The recently released Gender Gap Report by the Swiss-based nonprofit World Economic Forum shows that Japan ranked the 105th position out of a total of 136 when it comes to hiring women. The country plunged 25 places from its ranking when the report was inaugurated in 2006.
South Korea is doing even worse, coming in at 111 in 2013, down from 92nd place in 2006.
The lack of women employment together with a wide gender-based wage gap, marginalization in the workforce, fast-aging population and low fertility seem to be a problem for both countries, the media comments.
By refusing to integrate women in the workforce, both countries tend to aggravate their fiscal problems by depressing tax revenues, pension and medical-insurance contributions and limiting economic growth.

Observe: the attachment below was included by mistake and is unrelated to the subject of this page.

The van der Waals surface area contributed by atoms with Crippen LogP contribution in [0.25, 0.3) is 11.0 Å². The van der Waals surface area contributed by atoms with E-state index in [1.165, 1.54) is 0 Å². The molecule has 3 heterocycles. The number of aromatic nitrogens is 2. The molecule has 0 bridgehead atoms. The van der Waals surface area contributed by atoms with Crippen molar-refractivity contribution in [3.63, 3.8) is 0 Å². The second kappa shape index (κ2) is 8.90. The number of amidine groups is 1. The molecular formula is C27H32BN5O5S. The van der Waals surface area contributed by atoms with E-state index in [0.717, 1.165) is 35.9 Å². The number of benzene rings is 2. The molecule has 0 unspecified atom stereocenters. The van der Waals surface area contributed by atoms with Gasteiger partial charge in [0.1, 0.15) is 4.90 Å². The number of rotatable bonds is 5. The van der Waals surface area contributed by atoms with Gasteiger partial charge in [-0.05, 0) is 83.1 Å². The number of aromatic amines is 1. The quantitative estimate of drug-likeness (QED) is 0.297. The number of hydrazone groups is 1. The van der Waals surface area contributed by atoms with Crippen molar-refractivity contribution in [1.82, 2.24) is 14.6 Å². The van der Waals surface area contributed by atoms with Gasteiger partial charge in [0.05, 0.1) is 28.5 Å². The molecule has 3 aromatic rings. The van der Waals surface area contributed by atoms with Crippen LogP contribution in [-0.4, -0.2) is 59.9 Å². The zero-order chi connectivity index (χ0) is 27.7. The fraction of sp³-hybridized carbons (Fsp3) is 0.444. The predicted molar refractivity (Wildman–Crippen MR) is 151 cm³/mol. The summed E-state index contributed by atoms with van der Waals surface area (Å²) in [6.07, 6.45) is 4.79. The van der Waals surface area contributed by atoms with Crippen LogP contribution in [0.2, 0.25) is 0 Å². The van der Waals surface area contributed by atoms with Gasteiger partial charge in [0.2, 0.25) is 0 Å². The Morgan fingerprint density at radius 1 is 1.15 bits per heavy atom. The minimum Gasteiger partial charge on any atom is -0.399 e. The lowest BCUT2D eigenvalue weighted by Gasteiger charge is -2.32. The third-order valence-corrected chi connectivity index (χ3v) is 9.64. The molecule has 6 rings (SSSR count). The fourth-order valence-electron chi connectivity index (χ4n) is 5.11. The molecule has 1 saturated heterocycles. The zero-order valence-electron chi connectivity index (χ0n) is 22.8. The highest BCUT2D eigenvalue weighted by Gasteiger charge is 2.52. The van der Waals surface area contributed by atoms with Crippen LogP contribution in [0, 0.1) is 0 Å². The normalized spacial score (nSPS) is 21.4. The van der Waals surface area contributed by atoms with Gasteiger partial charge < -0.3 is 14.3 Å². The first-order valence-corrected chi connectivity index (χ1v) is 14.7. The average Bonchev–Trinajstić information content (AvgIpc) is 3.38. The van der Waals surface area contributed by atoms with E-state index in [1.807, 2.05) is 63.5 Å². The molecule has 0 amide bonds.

In Japan, women’s estimated income is only 57 percent that of men, while men’s wages are 38 percent higher than women’s for similar work.
Low fertility rates are as well clear signs of the cost of penalizing women: 1.41 in Japan and 1.3 in Korea. Women in Japan are entitled to 14 weeks of maternity leave at 30 percent of pay.
Managers who come from abroad and who operate companies in Japan say they massively hire Japanese women due to their better critical thinking, intercultural and language skills than male counterparts.